The amount of profanity that ensued would’ve made George Carlin or Frankie Boyle wince. Dan, Jerry, and Loren all took turns trying to extricate the filter; we even used a pair of pliers, writing the old filter off as a loss. Nothing worked—the filter remained stuck. One planetary in and I was ready to call it a night. Fortunately, Dan came to the rescue, loaning me his 14mm Explore to use in place of mine. I went sans O-III for the night, not thinking that I simply could’ve swapped my own eyepiece in when the time came to use the O-III, using only the UHC for filtration. Magnification always beat filters anyway, in my experience, so perhaps I could make it work.

It took me several minutes to recapture the nebula, cursing all the while. I apologized to the others later.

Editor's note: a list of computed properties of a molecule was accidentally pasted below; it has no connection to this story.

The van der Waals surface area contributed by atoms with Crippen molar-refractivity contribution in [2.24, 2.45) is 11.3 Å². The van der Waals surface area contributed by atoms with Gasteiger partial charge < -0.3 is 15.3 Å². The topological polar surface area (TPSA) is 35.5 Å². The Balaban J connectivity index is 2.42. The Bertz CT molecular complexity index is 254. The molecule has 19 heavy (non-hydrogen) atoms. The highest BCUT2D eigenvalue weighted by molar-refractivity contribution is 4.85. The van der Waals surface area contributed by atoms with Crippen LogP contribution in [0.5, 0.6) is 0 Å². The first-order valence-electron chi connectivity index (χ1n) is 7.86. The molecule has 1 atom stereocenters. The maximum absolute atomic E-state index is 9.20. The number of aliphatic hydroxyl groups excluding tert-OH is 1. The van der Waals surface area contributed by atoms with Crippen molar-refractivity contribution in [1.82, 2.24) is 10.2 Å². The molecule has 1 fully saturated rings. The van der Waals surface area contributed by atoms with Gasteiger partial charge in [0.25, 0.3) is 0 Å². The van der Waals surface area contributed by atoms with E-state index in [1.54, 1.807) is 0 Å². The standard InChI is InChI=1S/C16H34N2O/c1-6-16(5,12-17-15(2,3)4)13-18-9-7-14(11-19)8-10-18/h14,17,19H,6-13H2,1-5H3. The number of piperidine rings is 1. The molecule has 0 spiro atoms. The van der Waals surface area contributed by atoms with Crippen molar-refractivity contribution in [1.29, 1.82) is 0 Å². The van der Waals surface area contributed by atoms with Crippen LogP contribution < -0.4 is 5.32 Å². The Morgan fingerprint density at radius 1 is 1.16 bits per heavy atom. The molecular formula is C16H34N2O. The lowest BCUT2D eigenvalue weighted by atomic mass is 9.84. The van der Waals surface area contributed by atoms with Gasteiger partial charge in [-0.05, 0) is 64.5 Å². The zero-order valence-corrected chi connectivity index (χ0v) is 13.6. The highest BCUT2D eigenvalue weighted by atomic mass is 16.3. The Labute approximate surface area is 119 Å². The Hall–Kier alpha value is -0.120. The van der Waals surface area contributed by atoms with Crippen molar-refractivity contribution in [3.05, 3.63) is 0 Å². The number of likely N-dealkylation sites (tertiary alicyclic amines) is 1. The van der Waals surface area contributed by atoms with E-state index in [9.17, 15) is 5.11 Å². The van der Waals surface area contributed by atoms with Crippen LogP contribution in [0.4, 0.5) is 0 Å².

With the O-III stuck in the 14mm, we move straight to the 7mm, where the nebula is very much a non-stellar object with some real dimension to it; it definitely has a bright core region, but my certainty that there was a central star is no longer quite as obvious. There’s now a fringey halo visible, but the distinction between the brighter inner region and the fuzzy outer halo is not that great, even at this magnification—not like they are in some of these; this one just kind of smoothly bleeds from concentrated to unconcentrated moving outward from center. The 10th-magnitude star to the N slightly F has a 13.5-magnitude star 0.75’ P very slightly N of it  (this is a lot more visible with this magnification than in the 14mm), and the P-most vertex also has S very slightly F it by 15” is a 13.5-magnitude star (which I don’t know how I missed earlier). That’s a really good little tiny nebula; I wish they were all this good at higher powers! With the UHC, the inner region definitely brightens up in relation to the outer parts, so it’s definitely showing that distinction better, and there’s no real chance to say that there is a central star in there with the UHC in. I feel as if one should be visible among all the middle region there, but I just can’t ferret it out; it’s probably only just a shade brighter than that core region. With the 4.8mm… oh yeah, that’s excellent! Focus is fiddly at this magnification, but this is a great very small planetary, one of the better ones I’ve seen. The fuzz is just all the more obvious at this magnification. It almost appears to be a little lopsided on the N slightly F edge, as if there’s an embedded stellaring or very faint star there. Wow!